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Abdominal Cystic Echinococcosis Treated with Albendazole. A Pediatric Cohort Study

  • Samanta Moroni ,

    Affiliation Parasitology and Chagas Service, Buenos Aires Children Hospital Ricardo Gutiérrez, Capital Federal, Buenos Aires, Argentina

  • Guillermo Moscatelli,

    Affiliation Parasitology and Chagas Service, Buenos Aires Children Hospital Ricardo Gutiérrez, Capital Federal, Buenos Aires, Argentina

  • Facundo García Bournissen,

    Affiliation Parasitology and Chagas Service, Buenos Aires Children Hospital Ricardo Gutiérrez, Capital Federal, Buenos Aires, Argentina

  • Nicolás González,

    Affiliation Parasitology and Chagas Service, Buenos Aires Children Hospital Ricardo Gutiérrez, Capital Federal, Buenos Aires, Argentina

  • Griselda Ballering,

    Affiliation Parasitology and Chagas Service, Buenos Aires Children Hospital Ricardo Gutiérrez, Capital Federal, Buenos Aires, Argentina

  • Héctor Freilij,

    Affiliation Parasitology and Chagas Service, Buenos Aires Children Hospital Ricardo Gutiérrez, Capital Federal, Buenos Aires, Argentina

  • Fabián Salgueiro,

    Affiliation Department of Surgery, Buenos Aires Children Hospital Ricardo Gutiérrez, Capital Federal, Buenos Aires, Argentina

  • Jaime Altcheh

    Affiliation Parasitology and Chagas Service, Buenos Aires Children Hospital Ricardo Gutiérrez, Capital Federal, Buenos Aires, Argentina



Cystic echinococcosis is endemic in Argentina. The standard pharmacological treatment for the disease is albendazole, but surgery is a common alternative. Even though primary infection occurs mainly in the pediatric population, the optimal therapeutic option in pediatrics is not clearly defined and few pediatric cohorts with cystic echinococcosis treated with albendazole have been described to date.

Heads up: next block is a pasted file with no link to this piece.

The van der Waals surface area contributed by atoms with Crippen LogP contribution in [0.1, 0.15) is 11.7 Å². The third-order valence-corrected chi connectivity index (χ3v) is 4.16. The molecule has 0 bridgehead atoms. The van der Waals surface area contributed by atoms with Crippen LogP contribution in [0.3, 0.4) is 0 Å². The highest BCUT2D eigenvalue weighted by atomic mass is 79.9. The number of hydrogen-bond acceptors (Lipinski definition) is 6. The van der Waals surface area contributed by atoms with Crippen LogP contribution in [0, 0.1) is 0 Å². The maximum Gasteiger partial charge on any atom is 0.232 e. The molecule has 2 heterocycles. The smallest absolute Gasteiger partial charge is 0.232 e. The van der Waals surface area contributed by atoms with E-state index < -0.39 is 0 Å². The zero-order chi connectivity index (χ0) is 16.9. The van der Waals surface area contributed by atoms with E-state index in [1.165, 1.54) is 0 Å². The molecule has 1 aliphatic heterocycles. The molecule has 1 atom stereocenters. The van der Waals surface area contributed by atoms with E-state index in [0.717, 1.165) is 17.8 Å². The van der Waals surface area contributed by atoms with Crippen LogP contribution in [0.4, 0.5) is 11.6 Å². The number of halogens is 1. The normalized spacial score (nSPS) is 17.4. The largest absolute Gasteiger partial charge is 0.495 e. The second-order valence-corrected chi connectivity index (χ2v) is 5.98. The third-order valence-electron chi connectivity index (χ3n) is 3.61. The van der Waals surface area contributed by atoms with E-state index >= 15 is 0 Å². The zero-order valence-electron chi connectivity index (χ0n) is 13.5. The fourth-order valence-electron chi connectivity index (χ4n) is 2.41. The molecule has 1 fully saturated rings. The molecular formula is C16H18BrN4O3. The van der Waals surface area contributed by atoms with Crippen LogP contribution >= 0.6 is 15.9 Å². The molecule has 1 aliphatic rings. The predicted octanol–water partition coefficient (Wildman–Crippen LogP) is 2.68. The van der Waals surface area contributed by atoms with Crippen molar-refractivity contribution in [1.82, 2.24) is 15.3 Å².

To describe therapeutic response to albendazole in a cohort of pediatric patients with abdominal cystic echinococcosis.

Population and Methods

Patients (0–18 years old) with abdominal cystic echinococcosis who were treated with albendazole between January 1998 and August 2013. Diagnosis of abdominal cystic echinococcosis was made by ultrasound. All patients received albendazole, 10–15 mg/kg/day. Epidemiological data, symptoms, number, location and outcome of the cysts, serology and treatment received were analyzed. The parameter used to assess treatment response was cyst changes evaluated by ultrasound follow up using the WHO-IWGE classification.


A total of 28 patients (with 46 abdominal cysts) were included in the cohort. Mean age at enrolment was 9.4 years and mean duration of follow-up, 23.8 months. All patients resided in rural areas and had had contact with dogs. The asymptomatic form of the disease was the most common presentation. All patients received albendazole (mean duration: 142.5 days), with low incidence of adverse events. Albendazole had a positive effect on most of the cysts. Surgery was performed in 13 patients.